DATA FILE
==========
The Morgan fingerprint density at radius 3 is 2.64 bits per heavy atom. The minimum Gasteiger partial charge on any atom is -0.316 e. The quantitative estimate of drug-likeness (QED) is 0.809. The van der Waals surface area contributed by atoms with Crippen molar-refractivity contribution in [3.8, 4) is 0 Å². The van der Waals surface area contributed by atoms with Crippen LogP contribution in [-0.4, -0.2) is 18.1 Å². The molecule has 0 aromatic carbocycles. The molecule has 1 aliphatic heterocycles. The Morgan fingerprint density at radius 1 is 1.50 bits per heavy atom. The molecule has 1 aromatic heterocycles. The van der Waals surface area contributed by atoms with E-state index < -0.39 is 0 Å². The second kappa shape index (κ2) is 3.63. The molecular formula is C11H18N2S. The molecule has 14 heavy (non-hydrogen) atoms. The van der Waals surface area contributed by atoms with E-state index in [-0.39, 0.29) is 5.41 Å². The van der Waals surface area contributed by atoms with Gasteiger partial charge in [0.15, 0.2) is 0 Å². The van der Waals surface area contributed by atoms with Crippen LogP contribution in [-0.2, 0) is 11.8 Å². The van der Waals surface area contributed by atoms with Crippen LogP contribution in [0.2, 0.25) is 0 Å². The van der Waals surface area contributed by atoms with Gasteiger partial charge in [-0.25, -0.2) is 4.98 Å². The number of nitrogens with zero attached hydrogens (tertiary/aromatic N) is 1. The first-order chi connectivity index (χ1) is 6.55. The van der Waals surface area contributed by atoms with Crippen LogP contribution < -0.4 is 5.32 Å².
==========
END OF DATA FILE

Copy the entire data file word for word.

The Morgan fingerprint density at radius 3 is 2.64 bits per heavy atom. The minimum Gasteiger partial charge on any atom is -0.316 e. The quantitative estimate of drug-likeness (QED) is 0.809. The van der Waals surface area contributed by atoms with Crippen molar-refractivity contribution in [3.8, 4) is 0 Å². The van der Waals surface area contributed by atoms with Crippen LogP contribution in [-0.4, -0.2) is 18.1 Å². The molecule has 0 aromatic carbocycles. The molecule has 1 aliphatic heterocycles. The Morgan fingerprint density at radius 1 is 1.50 bits per heavy atom. The molecule has 1 aromatic heterocycles. The van der Waals surface area contributed by atoms with E-state index < -0.39 is 0 Å². The second kappa shape index (κ2) is 3.63. The molecular formula is C11H18N2S. The molecule has 14 heavy (non-hydrogen) atoms. The van der Waals surface area contributed by atoms with E-state index in [-0.39, 0.29) is 5.41 Å². The van der Waals surface area contributed by atoms with Gasteiger partial charge in [0.15, 0.2) is 0 Å². The van der Waals surface area contributed by atoms with Crippen LogP contribution in [-0.2, 0) is 11.8 Å². The van der Waals surface area contributed by atoms with Crippen LogP contribution in [0.2, 0.25) is 0 Å². The van der Waals surface area contributed by atoms with Gasteiger partial charge in [-0.25, -0.2) is 4.98 Å². The number of nitrogens with zero attached hydrogens (tertiary/aromatic N) is 1. The first-order chi connectivity index (χ1) is 6.55. The van der Waals surface area contributed by atoms with Crippen LogP contribution < -0.4 is 5.32 Å².